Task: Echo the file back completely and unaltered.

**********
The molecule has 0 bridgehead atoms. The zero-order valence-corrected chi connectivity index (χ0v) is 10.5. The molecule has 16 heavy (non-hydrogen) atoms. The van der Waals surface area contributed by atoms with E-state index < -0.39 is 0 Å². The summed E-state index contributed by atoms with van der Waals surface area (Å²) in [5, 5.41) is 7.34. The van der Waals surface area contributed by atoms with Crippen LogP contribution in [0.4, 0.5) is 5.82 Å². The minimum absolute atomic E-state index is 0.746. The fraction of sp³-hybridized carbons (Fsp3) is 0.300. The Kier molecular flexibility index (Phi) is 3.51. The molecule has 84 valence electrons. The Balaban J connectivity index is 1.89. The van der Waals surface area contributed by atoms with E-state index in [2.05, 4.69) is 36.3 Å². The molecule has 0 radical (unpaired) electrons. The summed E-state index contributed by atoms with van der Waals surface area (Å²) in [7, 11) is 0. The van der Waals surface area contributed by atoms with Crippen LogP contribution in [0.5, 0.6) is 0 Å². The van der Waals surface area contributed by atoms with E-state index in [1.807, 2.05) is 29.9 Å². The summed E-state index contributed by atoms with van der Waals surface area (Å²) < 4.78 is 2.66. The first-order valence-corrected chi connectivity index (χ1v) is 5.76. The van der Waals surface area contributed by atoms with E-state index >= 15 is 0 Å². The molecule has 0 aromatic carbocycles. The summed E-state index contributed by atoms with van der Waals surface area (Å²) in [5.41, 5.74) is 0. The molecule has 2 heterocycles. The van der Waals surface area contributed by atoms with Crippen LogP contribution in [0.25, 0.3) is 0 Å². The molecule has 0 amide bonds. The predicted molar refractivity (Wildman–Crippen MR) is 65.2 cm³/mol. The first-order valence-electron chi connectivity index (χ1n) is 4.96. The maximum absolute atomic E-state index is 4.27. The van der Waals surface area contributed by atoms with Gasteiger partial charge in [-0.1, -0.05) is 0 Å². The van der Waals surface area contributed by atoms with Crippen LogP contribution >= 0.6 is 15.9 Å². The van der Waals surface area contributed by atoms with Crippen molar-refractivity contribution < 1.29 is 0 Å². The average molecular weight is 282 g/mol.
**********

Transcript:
The molecule has 0 bridgehead atoms. The zero-order valence-corrected chi connectivity index (χ0v) is 10.5. The molecule has 16 heavy (non-hydrogen) atoms. The van der Waals surface area contributed by atoms with E-state index < -0.39 is 0 Å². The summed E-state index contributed by atoms with van der Waals surface area (Å²) in [5, 5.41) is 7.34. The van der Waals surface area contributed by atoms with Crippen LogP contribution in [0.4, 0.5) is 5.82 Å². The minimum absolute atomic E-state index is 0.746. The fraction of sp³-hybridized carbons (Fsp3) is 0.300. The Kier molecular flexibility index (Phi) is 3.51. The molecule has 84 valence electrons. The Balaban J connectivity index is 1.89. The van der Waals surface area contributed by atoms with E-state index in [2.05, 4.69) is 36.3 Å². The molecule has 0 radical (unpaired) electrons. The summed E-state index contributed by atoms with van der Waals surface area (Å²) in [7, 11) is 0. The van der Waals surface area contributed by atoms with Crippen LogP contribution in [0.5, 0.6) is 0 Å². The van der Waals surface area contributed by atoms with E-state index in [1.807, 2.05) is 29.9 Å². The summed E-state index contributed by atoms with van der Waals surface area (Å²) < 4.78 is 2.66. The first-order valence-corrected chi connectivity index (χ1v) is 5.76. The van der Waals surface area contributed by atoms with E-state index >= 15 is 0 Å². The molecule has 0 aromatic carbocycles. The summed E-state index contributed by atoms with van der Waals surface area (Å²) in [5.41, 5.74) is 0. The molecule has 2 heterocycles. The van der Waals surface area contributed by atoms with Crippen LogP contribution in [0.25, 0.3) is 0 Å². The molecule has 0 amide bonds. The predicted molar refractivity (Wildman–Crippen MR) is 65.2 cm³/mol. The first-order valence-electron chi connectivity index (χ1n) is 4.96. The maximum absolute atomic E-state index is 4.27. The van der Waals surface area contributed by atoms with Gasteiger partial charge in [-0.1, -0.05) is 0 Å². The van der Waals surface area contributed by atoms with Crippen LogP contribution >= 0.6 is 15.9 Å². The van der Waals surface area contributed by atoms with Crippen molar-refractivity contribution < 1.29 is 0 Å². The average molecular weight is 282 g/mol.